This code throws an ArgumentOutOfRangeException on the last line

var initAddress = IPAddress.Parse("1.65.128.190");
var ipv6Address = initAddress.MapToIPv6();
Assert.IsTrue(ipv6Address.IsIPv4MappedToIPv6);
var ipv4Address = ipv6Address.MapToIPv4();

Can anyone explain why MapToIPv6() and MapToIPv4() are not round trip compatible?

edit: The exception originates from the IPAddress constructor, called by MapToIPv4().

Also, when the first line is

var initAddress = IPAddress.Parse("1.65.128.90");

no exceptions are thrown anymore

edit2: as @Luaan reproduced this, I added the tag [bug-reporting]. Also added [bcl]. Let's see if any MS personnel tracks those tags :)

edit3: reported at Connect https://connect.microsoft.com/VisualStudio/feedback/details/871964

  • Interesting. There's a lot of IPv4 addresses for which this works just fine. In fact, based on some ad-hoc testing, it seems that the last bit is to blame - perhaps there's an error somewhere in the code that so liberally uses long, ulong and int casts with positive and negative numbers. Why do you want IPv6 mapped IPv4 addresses anyway, though? Are you working with linux servers? I thought Windows doesn't really handle those (since IPv4 and IPv6 are separate drivers on the networking stack - you need two separate sockets to handle both IPv4 and IPv6). – Luaan May 12 '14 at 12:29
  • Well, I don't really need it, but I considered it a small win when comparing addresses. I guess I'm lucky the tests of my code actually had an address like this, to steer me away from my premature (unprofiled) optimization... – Patrick Huizinga May 12 '14 at 12:43
  • @PatrickHuizinga Ah, I've been posting the bug report as well. Anyway, I upped yours :) – Luaan May 12 '14 at 13:34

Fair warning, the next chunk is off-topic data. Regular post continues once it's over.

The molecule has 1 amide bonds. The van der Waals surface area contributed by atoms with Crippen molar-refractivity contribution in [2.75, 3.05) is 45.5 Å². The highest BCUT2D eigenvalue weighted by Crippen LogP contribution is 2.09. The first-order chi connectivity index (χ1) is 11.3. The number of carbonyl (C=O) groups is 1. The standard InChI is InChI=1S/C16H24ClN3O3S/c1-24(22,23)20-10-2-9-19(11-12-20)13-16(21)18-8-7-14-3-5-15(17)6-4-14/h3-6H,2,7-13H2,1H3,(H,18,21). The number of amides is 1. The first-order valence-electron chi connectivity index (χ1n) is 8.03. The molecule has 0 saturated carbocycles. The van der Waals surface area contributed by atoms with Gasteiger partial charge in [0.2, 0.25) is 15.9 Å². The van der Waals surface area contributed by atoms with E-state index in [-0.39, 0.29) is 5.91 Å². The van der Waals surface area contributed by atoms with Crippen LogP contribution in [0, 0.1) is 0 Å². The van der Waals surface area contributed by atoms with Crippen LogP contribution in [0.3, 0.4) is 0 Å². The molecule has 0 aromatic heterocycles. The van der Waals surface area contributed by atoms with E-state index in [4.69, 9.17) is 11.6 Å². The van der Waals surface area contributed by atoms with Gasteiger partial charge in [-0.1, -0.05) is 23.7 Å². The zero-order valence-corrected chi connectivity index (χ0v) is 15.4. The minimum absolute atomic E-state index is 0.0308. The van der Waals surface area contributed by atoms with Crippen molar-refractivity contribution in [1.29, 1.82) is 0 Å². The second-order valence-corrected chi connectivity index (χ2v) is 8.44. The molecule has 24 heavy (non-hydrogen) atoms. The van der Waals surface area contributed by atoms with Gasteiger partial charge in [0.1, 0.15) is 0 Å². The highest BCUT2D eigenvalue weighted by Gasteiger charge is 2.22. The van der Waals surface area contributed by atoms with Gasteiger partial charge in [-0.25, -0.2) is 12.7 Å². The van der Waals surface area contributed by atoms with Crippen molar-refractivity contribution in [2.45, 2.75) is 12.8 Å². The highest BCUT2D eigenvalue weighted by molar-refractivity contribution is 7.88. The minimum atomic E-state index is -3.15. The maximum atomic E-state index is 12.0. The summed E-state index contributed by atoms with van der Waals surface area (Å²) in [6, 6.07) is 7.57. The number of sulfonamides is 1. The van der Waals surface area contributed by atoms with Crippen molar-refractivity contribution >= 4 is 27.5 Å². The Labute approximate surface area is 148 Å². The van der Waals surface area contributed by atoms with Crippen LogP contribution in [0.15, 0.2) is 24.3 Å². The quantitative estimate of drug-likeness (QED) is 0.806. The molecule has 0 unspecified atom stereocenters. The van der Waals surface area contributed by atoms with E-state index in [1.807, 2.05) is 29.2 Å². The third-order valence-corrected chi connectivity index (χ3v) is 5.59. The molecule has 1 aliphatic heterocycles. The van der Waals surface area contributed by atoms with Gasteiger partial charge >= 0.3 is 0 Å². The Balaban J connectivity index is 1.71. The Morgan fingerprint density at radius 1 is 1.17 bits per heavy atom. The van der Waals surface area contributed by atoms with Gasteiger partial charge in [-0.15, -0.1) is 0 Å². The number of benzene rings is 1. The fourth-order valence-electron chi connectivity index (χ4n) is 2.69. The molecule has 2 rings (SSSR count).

up vote 18 down vote accepted

Ok, I've actually verified this, so let me post this as an answer.

The IPAddress class has an error when mapping the address back to IPv4.

According to the .NET reference code, it does this:

long address = 
  (((m_Numbers[6] & 0x0000FF00) >> 8) | ((m_Numbers[6] & 0x000000FF) << 8)) |
  ((((m_Numbers[7] & 0x0000FF00) >> 8) | ((m_Numbers[7] & 0x000000FF) << 8)) << 16);

The problem should be quite obvious to anyone doing bitwise operations in .NET - the numbers are all ints. So shifting the second ushort (m_Numbers[7]) will give a negative value, because the most significant bit is 1. This means that all IPv4 addresses that end with a byte higher than 127 will cause an error when mapping back from IPv6.

The simple fix would be this:

long address = 
 (((m_Numbers[6] & 0x0000FF00) >> 8) | ((m_Numbers[6] & 0x000000FF) << 8)) 
 |
 (
  (uint)(((m_Numbers[7] & 0x0000FF00) >> 8) | ((m_Numbers[7] & 0x000000FF) << 8))
  << 16
 );

Just by casting the int to an uint before doing the bitshift does the trick.

Bitwise operations can be quite tricky when you factor in signed types. I guess the code was copied from a C++ library or something, where this issue wouldn't manifest.

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